A total of 5 main themes were identified in the interviews:

  • Key programmatic initiatives
  • Clinician engagement
  • Shared savings distribution
  • Recruitment and retention
  • Hospital-associated ACOs

Regarding programmatic initiatives, ACO leaders reported focusing their efforts on increasing annual wellness visits, ensuring rigorous coding to capture patients’ complexity, and improving transitions of care. Managing post-acute care was of particular interest, and many leaders reported working closely with physicians to ensure referrals to high-quality subacute rehabilitation facilities.

Relationship-based and metrics-based strategies were implemented to encourage physician alignment with the goals of ACOs, and many implemented dashboards so clinicians could view their performance on quality and cost measures. Engagement with such dashboards varies by clinician, however. Meeting with physicians and discussing the rationale for new initiatives was another way some ACOs emphasized personal relationships to engage clinicians.

Shared savings distribution approaches varied between ACOs when minimum savings thresholds were met. Most of the ACOs distributed at least half of shared savings to practices, and often more than half in markets with high competition for recruitment. Payments at the practice level were most often distributed based on attributed patients, while some aimed to disperse payments based on performance.

Market competition due to health system consolidation and large medical groups increasingly influenced recruitment and retention strategies, as did the growth of Medicare Advantage. Interest and participation in MSSP were difficult to maintain, some leaders reported, noting that the number of patients and clinicians engaging in other forms of care is growing. Presenting a comparison between ACO participation and The Merit-based Incentive Payment System, which increases administrative burden, was one helpful tactic several leaders mentioned.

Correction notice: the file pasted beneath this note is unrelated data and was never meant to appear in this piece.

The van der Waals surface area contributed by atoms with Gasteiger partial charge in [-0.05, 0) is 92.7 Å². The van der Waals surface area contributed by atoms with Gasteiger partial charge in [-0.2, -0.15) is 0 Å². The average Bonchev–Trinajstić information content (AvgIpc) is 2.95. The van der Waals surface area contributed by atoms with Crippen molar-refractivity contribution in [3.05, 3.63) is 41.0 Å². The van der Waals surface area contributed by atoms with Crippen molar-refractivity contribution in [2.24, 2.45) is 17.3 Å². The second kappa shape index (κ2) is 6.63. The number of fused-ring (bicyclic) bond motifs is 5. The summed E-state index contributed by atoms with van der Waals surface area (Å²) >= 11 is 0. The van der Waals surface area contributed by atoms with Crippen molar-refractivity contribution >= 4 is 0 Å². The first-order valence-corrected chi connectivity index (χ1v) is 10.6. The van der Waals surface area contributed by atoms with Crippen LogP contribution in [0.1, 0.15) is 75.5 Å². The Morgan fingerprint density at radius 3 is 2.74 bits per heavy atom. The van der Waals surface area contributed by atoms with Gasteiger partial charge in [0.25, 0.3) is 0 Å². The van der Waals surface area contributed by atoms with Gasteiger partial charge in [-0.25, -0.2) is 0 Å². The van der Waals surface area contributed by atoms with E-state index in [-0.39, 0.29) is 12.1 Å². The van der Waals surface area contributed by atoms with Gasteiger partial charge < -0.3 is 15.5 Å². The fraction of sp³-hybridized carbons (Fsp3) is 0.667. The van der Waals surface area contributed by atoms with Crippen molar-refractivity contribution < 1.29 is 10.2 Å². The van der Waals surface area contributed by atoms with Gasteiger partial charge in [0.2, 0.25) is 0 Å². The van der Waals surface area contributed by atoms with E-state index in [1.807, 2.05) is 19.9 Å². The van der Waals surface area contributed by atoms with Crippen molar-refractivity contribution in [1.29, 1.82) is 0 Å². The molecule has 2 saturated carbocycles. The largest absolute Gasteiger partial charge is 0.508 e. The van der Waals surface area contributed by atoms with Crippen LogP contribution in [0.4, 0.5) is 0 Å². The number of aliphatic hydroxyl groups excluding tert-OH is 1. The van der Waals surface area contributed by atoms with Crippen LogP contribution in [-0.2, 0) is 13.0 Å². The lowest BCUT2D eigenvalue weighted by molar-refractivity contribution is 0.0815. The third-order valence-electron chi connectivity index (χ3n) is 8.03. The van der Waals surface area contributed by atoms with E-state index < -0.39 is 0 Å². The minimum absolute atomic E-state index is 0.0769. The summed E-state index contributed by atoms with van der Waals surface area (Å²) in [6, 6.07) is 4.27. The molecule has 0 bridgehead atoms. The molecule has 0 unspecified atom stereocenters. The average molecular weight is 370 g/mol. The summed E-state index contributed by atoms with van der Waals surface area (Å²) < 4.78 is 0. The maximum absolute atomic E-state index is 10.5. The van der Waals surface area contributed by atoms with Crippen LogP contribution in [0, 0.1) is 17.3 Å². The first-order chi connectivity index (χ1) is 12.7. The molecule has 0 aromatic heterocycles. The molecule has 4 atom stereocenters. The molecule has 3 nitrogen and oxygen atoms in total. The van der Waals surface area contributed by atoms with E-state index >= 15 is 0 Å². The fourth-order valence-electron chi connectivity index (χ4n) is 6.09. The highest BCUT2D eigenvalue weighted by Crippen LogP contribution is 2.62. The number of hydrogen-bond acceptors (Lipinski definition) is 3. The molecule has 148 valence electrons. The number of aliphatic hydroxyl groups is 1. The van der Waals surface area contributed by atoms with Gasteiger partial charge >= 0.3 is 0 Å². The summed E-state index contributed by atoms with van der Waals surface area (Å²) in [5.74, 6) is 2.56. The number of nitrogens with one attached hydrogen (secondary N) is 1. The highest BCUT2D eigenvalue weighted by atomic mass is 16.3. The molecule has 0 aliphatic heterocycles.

The final theme was whether hospitals help or hurt ACO objectives, and leaders of ACOs associated with hospitals held mixed views. Getting alignment on reduced utilization can be particularly challenging with hospitals, some said. Others framed the inclusion of hospitals as advantageous, noting that they often have more resources vs medical groups and that their integration can smooth care transitions.

While the study included a large number of ACOs and conducted interviews, which garnered nuanced responses compared with some survey formats, it was also limited because the authors could not determine whether the reported strategies were associated with objective care improvements. Interviewees could also have selected the most favorable parts of their work, and questions focused on failures could have elicited different responses.

“We need more research to understand how ACOs engage frontline clinicians,” Khullar said. “Most current work focuses on how ACOs are incentivized, but examining how those incentives are felt by clinicians providing care is crucial.”

References

1. Khullar D, Schpero WL, Casalino LP, et al. Accountable care organization leader perspectives on the Medicare Shared Savings Program: a qualitative study. JAMA Health Forum. Published online March 15, 2024. doi:10.1001/jamahealthforum.2024.0126

2. National Association of ACOs (NAACOS). Homepage. Accessed May 3, 2024. https://www.naacos.com/